Guerilla Warfare - Che Guevara

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    GUERRILLA WARFARE CHE GUEVARA

    Introduetion to the Bison Books Editionby Mare Beeker

    UNIVERSITY OF NEBRASKA PRESS LIN COLN

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    Guerrilla Waifare, by Che Guevara, copyright 1961 by MonthlyReview Press; reprinted by pennission of Monthly Review Press."Guerrilla Warfare: A Method," by Che Guevara, is reprinted bypennission of the MIT Press from Che: Selected Works of ErnestoGuevara, edited and with an introduction by Rolando E. Bonacheaand Nelson P. Valds (Cambridge MA: MIT Press, 1969), copyright 1969 by The Massachusetts Institute of Technology.Introduction 1998 by the University of Nebraska Press AII rights reserved Manufactured in the United States of America @ The paper in this book meets the minimum requirements ofAmerican National Standard for Information Sciences-Permanenceof Paper for Printed Library Materials, ANSI Z39.48-1984.First Bison Books printing: 1998 Most recent printing indicated by the last digit be1ow: 10 9 8 7 6 5 4 3 2 1 Library of Congress Cataloging-in-Publication Data Guevara, Ernesto, 1928-1967. [Guerra de guerrillas. English] Guerrilla warfare I Che Guevara; introduction to the Bison Books edition by Marc Becker. p. cm. OriginaIly published: New York: MonthlyReview Press, 1961. Ineludes bibliographical references. ISBN 0-8032-7075-5 (pbk.: alk. paper) 1. Guerrilla warfare-Latin America-Case studies. 2. Guerrilla warfare. l. Title. U240.G8313 1998 355.02' 18 '098-dc21 98-19944 CIP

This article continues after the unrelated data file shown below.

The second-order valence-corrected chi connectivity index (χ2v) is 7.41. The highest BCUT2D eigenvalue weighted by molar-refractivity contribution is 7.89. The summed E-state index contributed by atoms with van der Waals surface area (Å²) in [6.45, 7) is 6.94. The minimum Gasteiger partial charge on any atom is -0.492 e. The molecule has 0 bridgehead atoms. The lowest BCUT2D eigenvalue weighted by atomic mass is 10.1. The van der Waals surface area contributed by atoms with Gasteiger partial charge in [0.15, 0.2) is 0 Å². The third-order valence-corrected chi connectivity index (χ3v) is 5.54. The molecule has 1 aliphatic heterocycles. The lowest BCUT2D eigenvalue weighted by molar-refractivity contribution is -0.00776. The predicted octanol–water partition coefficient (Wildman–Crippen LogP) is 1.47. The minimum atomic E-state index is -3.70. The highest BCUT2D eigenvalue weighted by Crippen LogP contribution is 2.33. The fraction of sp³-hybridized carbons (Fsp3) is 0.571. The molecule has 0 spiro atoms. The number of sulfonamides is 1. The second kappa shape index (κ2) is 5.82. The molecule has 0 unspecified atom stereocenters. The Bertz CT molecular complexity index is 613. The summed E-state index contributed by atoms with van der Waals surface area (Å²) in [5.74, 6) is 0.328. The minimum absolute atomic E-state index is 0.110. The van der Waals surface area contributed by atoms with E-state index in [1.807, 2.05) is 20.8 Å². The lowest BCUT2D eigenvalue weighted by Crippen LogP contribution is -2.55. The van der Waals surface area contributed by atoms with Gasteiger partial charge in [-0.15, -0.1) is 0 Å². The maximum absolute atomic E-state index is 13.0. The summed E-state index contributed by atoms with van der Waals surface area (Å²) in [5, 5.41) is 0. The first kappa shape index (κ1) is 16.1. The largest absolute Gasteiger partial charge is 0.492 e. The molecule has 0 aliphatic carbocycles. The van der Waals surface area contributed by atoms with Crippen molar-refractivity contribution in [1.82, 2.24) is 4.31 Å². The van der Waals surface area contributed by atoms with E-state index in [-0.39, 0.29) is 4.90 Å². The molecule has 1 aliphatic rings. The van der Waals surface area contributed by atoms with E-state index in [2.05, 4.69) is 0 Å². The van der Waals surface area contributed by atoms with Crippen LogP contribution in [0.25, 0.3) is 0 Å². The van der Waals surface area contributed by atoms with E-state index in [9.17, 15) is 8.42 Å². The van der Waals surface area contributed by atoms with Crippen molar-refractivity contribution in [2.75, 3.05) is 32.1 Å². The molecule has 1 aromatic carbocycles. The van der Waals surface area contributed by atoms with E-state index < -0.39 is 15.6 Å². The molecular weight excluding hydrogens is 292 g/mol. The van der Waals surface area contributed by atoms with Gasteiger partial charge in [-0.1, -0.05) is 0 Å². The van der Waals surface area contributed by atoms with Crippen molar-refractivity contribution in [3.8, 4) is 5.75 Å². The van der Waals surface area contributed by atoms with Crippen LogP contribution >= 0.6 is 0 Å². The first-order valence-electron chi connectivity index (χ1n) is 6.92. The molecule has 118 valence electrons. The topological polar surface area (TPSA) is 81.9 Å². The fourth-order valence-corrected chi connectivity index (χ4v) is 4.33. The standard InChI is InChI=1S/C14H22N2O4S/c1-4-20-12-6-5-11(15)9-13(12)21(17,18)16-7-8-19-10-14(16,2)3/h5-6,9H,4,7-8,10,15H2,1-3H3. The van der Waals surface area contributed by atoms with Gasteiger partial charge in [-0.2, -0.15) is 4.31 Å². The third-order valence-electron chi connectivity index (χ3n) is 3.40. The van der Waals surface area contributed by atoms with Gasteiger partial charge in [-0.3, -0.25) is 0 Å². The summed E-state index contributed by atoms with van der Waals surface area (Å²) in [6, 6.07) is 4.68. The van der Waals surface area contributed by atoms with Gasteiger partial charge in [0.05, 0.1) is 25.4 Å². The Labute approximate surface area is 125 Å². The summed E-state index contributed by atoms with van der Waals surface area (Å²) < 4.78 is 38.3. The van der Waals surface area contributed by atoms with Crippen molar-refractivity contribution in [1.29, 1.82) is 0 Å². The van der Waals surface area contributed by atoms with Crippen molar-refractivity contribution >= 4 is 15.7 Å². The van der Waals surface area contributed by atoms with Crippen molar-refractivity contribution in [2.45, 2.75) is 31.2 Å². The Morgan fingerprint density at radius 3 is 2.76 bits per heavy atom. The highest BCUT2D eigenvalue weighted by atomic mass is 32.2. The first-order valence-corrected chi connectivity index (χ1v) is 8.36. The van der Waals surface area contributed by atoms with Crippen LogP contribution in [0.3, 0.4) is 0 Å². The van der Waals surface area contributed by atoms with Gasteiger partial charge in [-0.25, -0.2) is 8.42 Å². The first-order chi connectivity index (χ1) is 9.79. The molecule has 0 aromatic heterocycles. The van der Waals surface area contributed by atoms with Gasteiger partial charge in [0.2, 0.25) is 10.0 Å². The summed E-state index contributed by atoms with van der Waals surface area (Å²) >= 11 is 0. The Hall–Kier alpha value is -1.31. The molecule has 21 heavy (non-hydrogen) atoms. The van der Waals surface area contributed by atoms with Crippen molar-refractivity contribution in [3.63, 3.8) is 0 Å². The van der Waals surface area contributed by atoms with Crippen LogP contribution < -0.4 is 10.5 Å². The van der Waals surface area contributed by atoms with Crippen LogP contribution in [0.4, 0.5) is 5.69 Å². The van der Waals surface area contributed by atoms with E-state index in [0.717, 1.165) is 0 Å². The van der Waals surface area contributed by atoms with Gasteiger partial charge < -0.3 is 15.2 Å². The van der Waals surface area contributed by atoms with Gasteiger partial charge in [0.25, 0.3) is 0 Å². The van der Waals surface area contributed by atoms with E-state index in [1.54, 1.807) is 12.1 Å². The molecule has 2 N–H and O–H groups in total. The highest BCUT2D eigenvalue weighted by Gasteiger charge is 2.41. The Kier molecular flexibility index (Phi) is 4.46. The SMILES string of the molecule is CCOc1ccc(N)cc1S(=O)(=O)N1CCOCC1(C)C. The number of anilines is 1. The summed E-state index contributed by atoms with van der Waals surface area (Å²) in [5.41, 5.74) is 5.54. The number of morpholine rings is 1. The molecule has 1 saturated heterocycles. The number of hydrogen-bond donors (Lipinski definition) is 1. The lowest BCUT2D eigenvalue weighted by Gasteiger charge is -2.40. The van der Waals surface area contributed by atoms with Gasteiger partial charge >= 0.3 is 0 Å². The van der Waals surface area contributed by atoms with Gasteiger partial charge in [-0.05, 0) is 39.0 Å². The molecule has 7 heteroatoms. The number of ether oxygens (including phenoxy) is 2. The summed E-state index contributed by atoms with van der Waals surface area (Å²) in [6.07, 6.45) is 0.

INTRODUCTIONMarc Becker